Saturday, March 28, 2009

Still In India

I am still away traveling in India. The Translator's Conference was over last week and I have been traveling and doing research since then. Most of the work has been non-Sakya related, however I am now in Manduwalla the home of Ngor Magon. The back end of the monastery where the monk's quarters are located is directly outside my bedroom window. I also plan to visit the new Gongkar Monastery about a half hour drive from here back towards Paonta Sahb and Chandigarh,and then visit Sakya Center in Rajpur.

The image above is a prayer to Sakya Pandita Kunga Gyaltsen composed by Jamyang Khyentse Wangpo. It is designed as a visual diagram that can be read in almost every direction. It is very large and painted at the entrance way to the old Dzongsar Institute main temple which is now Deer Park Institute. A new Dzongsar Institute has been built a few kilometers away. There are two other prayers done in the same way, a Shakyamuni and a Longchenpa prayer. I will upload these to the HAR database when I return to New York.

Friday, March 13, 2009

Translators Conference - Hosted by Khyentse Foundation

I will be attending the Translators Conference in Bir, India, during the month of March 2009. New updates to the SRG Blog may be few and far between. Be patient there is lots more to come with images from the major Sakya monasteries of Tibet, new biographies and links.

Saturday, March 7, 2009

New Websites & Blogs

The Jonang Foundation website is well worth looking at and book marking. It is the most important and reliable Jonang site so far on the internet. The Jonang, Bodong, and Shalu traditions are the closest Tibetan Buddhist schools to Sakya both philosophically and especially in Tantric tradition and lineage. Khyentse Chokyi Lodro went so far as to say that these three were branch schools of Sakya.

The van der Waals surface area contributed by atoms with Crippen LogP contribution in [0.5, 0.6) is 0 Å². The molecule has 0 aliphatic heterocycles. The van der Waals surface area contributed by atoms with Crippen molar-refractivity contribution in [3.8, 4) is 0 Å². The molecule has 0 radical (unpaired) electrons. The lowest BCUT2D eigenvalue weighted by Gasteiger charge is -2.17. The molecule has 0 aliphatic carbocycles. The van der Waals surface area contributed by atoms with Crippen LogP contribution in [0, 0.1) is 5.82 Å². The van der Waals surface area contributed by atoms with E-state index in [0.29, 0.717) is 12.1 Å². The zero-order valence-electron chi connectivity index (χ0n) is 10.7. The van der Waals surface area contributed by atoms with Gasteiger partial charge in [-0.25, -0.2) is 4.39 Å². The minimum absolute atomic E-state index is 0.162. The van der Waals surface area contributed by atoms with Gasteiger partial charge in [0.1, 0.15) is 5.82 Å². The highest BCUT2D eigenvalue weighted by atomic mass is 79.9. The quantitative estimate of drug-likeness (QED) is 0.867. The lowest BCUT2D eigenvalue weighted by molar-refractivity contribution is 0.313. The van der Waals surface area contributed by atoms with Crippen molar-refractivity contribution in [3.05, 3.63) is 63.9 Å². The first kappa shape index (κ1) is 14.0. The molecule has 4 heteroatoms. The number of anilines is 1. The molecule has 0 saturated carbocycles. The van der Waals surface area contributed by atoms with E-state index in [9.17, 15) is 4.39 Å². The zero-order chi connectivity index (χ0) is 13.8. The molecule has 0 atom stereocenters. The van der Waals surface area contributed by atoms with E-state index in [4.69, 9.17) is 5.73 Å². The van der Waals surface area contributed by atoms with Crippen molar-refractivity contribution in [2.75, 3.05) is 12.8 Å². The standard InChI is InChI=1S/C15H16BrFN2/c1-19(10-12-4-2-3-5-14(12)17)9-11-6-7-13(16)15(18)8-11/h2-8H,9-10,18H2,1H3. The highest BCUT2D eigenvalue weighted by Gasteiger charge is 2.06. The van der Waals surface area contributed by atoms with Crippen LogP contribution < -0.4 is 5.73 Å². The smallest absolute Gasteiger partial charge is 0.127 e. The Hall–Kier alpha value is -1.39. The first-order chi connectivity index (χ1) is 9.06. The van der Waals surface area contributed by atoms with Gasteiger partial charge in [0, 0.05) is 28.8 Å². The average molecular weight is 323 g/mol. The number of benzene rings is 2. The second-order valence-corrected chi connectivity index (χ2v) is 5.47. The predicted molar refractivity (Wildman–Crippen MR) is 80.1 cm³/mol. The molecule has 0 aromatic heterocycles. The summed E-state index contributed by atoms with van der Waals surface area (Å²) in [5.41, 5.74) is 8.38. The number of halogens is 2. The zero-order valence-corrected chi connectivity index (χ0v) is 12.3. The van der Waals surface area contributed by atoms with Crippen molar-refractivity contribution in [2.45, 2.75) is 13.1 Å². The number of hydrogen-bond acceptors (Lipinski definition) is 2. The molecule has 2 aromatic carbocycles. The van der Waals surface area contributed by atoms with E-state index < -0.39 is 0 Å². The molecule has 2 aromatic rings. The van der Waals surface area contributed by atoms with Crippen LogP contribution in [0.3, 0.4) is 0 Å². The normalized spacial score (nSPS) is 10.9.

TBRC has a new Blog addition to their website. The website overall is intended for an academic audience as well as Tibetan Lamas and teachers. It is essentially written in Tibetan language or Wylie transliteration. The Blog is a great addition to the site by allowing everybody an insight into the workings of this vast bibliographic database.

Sakya Resource Centre: (NOT the Sakya Resource Guide). "The present site is devoted to the study of the Sakya school, one of the major religious traditions within Tibetan Buddhism. Launched by dedicated students (undergraduate and doctoral) of Tibetan studies who do research on prominent Sakyapa masters (see also Current Research Projects), the website provides access to scholarly resources and distributes free e-texts that are useful for religious-historical research on the Sakya tradition and its representatives. It highlights valuable research tools that are available via the web, and has begun to host a collection of significant texts in digital form. At present, our inputted text material focuses on the Sakyapa-s during the late fourteenth and fifteenth century, a period characterized by a still-ongoing doctrical exchange between the different traditions that gave rise to numerous saints and scholars. In future, we aim to provide a comprehensive research platform and plan to extend our text input activity and cooperation with researchers and institutions in order to build up a free digital text archive for research and reference into the Sakya tradition."

"For questions or suggestions pertaining to this website, please contact the Sakya Resource Centre at We also ask you to contact us if you notice any errors in the e-texts." (Taken from the SRC Home page).

Monday, March 2, 2009

The Thirteen Golden Dharmas (New Images)

A new set of images depicting the Thirteen Golden Dharmas has been uploaded to the Himalayan Art Resources website. These images are from a Mongolian version of the Rinjung Lhantab of the 4th Panchen Lama. The Rinjung is based on the text of the Jonang Lama Taranatha. He compiled a very large collection of sadhana practices many of which came from Sakya lineages. This collection is very good for looking at Sakya deities that are not commonly depicted such as Red Tara, Red Sarasvati, and the Twenty-one Taras according to the system of Suryagupta

All of the Mongolian images from the Rinjung Lhantab are slowly being uploaded and catalogued. This is a complete illuminated text currently belonging to the Volkerkundemuseum der Universitat Zurich, Switzerland and the same subject matter as contained in the publication Buddhist Iconography by Lokesh Chandra.